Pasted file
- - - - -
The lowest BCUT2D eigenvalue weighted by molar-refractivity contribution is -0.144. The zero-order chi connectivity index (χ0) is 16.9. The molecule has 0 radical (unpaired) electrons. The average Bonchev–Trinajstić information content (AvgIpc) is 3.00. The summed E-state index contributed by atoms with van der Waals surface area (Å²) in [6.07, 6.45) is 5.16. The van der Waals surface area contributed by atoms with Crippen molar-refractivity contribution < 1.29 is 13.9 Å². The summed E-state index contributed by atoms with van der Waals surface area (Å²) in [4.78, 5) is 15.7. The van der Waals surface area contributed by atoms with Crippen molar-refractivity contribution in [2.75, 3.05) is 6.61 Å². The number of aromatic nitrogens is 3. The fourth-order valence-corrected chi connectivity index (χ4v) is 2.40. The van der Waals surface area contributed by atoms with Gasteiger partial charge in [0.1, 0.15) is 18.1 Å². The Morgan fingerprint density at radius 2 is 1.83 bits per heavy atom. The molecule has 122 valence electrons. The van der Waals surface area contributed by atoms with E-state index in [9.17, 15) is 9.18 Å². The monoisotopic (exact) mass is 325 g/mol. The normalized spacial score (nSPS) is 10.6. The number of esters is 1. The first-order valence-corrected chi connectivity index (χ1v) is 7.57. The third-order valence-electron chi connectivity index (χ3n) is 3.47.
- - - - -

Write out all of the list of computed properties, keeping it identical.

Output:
The lowest BCUT2D eigenvalue weighted by molar-refractivity contribution is -0.144. The zero-order chi connectivity index (χ0) is 16.9. The molecule has 0 radical (unpaired) electrons. The average Bonchev–Trinajstić information content (AvgIpc) is 3.00. The summed E-state index contributed by atoms with van der Waals surface area (Å²) in [6.07, 6.45) is 5.16. The van der Waals surface area contributed by atoms with Crippen molar-refractivity contribution < 1.29 is 13.9 Å². The summed E-state index contributed by atoms with van der Waals surface area (Å²) in [4.78, 5) is 15.7. The van der Waals surface area contributed by atoms with Crippen molar-refractivity contribution in [2.75, 3.05) is 6.61 Å². The number of aromatic nitrogens is 3. The fourth-order valence-corrected chi connectivity index (χ4v) is 2.40. The van der Waals surface area contributed by atoms with Gasteiger partial charge in [0.1, 0.15) is 18.1 Å². The Morgan fingerprint density at radius 2 is 1.83 bits per heavy atom. The molecule has 122 valence electrons. The van der Waals surface area contributed by atoms with E-state index in [9.17, 15) is 9.18 Å². The monoisotopic (exact) mass is 325 g/mol. The normalized spacial score (nSPS) is 10.6. The number of esters is 1. The first-order valence-corrected chi connectivity index (χ1v) is 7.57. The third-order valence-electron chi connectivity index (χ3n) is 3.47.